What is your most popular title? How many copies were sold?
Our trade reports, which are purchased by consulting firms, investment banks, and companies involved in international trade. This series is very popular. We gauge sales by series, not by individual titles. Traditional publishers think in terms of individual titles.
On average, how many copies of a single title do you sell?
There are thousands held by libraries (this is public data at World Cat). Some firms subscribe to all titles. Again, we often sell series. Some [titles] sell hundreds, some sell just a few, as a part of a series sale. The prices seen on Amazon are one-off — we sell few or none of these.
For a typical title, what percentage of the total retail sale is profit?
We do not have a typical title. ICON Group as a whole makes no “profit” — all resources are plowed into R&D for new genres. The margins of the books at retail — as opposed to profit — are very low for the POD titles, and higher for the business titles. The margins for the low-priced products follow the industry, though we have lower margins as POD can be expensive compared to short-run printing.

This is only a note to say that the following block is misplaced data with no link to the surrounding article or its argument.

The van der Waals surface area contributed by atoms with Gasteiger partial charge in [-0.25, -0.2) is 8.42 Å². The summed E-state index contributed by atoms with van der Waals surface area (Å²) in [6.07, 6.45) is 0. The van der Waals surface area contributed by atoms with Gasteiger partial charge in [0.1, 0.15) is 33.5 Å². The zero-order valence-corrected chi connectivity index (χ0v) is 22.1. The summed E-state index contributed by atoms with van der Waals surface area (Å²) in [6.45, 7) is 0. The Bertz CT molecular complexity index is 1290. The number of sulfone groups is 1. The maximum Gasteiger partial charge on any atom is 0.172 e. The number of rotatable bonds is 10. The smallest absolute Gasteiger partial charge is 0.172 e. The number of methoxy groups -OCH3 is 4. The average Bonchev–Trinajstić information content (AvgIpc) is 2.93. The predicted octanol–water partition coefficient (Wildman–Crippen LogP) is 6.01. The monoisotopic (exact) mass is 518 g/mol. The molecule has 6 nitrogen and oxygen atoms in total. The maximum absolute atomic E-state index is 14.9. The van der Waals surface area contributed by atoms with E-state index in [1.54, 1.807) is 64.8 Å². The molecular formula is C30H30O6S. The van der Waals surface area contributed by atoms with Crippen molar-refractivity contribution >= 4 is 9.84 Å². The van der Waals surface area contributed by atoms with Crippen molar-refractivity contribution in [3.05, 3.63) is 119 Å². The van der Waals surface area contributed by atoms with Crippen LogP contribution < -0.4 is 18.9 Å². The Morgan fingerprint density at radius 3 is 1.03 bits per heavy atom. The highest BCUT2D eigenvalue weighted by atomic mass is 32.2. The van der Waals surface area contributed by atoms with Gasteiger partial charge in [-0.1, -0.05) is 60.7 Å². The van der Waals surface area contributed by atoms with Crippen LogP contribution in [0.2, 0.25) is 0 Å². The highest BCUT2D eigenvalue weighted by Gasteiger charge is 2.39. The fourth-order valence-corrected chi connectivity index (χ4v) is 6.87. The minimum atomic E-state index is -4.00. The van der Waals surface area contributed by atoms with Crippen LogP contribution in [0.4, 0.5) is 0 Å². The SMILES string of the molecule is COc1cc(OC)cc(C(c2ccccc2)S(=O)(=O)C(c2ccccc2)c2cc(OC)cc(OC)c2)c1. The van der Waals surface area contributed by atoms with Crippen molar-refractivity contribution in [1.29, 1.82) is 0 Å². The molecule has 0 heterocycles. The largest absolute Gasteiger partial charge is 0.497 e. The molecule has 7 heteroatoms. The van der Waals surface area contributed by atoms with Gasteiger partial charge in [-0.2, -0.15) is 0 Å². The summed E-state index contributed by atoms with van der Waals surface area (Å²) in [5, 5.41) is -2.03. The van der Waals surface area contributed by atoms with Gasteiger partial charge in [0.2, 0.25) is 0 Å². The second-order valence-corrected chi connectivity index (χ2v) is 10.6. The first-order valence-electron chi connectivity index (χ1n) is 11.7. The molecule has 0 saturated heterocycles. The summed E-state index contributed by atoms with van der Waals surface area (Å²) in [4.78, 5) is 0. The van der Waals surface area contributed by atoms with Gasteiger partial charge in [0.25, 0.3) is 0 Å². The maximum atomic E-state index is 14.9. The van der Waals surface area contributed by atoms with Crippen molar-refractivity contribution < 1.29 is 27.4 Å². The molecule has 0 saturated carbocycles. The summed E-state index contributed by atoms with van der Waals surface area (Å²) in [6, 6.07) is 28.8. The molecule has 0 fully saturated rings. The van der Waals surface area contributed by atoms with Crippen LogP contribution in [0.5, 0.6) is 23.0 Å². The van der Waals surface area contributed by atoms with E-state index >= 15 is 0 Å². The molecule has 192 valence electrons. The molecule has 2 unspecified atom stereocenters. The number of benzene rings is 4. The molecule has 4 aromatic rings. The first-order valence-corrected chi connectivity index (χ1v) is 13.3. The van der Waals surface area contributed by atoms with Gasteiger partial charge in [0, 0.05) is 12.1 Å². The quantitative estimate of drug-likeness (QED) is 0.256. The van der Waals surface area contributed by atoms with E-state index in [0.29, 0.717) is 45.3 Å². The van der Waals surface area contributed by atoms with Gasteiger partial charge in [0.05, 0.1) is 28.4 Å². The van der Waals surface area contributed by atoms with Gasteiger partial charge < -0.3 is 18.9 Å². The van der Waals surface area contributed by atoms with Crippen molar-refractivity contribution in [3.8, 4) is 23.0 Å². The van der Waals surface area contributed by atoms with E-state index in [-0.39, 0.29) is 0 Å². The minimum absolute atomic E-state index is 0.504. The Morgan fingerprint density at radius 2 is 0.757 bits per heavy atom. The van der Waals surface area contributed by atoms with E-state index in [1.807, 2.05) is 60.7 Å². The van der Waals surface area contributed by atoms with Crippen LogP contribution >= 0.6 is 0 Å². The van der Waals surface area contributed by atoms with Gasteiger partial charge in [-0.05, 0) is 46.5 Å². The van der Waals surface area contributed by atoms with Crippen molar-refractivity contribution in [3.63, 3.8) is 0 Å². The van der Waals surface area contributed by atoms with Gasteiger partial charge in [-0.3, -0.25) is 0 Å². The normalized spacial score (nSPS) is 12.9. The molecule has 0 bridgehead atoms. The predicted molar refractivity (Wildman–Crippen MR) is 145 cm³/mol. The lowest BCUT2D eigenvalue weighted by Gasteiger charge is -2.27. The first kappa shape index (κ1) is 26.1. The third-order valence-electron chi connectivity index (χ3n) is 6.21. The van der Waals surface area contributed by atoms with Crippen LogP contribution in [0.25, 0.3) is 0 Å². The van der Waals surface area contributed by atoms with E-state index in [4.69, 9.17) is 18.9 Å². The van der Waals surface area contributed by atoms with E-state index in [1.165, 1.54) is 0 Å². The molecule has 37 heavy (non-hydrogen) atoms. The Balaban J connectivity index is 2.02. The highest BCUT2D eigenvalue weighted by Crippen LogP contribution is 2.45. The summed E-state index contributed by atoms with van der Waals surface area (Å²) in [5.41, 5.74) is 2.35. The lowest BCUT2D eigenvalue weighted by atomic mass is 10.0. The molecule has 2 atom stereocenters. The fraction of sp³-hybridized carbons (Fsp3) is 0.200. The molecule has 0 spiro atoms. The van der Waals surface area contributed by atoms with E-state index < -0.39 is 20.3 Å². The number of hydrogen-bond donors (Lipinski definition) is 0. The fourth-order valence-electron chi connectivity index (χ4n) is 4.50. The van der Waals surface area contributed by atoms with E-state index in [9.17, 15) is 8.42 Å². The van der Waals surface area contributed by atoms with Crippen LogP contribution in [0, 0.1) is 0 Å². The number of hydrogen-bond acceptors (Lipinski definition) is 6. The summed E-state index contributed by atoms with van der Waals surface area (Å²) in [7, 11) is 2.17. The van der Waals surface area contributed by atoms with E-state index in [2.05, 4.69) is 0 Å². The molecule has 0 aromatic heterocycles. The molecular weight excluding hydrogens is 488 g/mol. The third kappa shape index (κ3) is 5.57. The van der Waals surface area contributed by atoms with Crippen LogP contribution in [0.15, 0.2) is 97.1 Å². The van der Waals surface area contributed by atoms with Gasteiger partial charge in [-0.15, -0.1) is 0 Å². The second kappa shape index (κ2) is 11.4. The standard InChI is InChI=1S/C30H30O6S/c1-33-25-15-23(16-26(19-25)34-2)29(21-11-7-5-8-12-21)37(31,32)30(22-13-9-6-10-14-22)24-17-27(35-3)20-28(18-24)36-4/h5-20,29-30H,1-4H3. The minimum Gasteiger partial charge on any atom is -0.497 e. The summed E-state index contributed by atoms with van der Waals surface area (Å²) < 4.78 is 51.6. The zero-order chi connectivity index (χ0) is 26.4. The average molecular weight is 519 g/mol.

A recent New York Times article says that each book costs you “about 12 cents in electricity.” What other costs are involved in the process?
It can cost hundreds of thousands of dollars, or more, to set up a genre (programming, licensing, editing, research/analysis, etc.). Many [genres] take about 1 year to create, some take 3 to 5 years. I have been doing this for about 8 years now.
How is pricing determined?
Same as in the publishing industry. In some genres we try to equate marginal revenues to marginal costs. On lower-priced POD we make sure we cover the basic costs. On higher end, we try to be substantially below related titles (e.g. trade and outlook, and other business reports). The latter [higher end] are really not sold via Amazon much, but rather through MarketResearch.com, EBSCO (content inclusion), NetLibrary and traditional channels for those markets (direct sales).
How many titles do you plan to develop this year?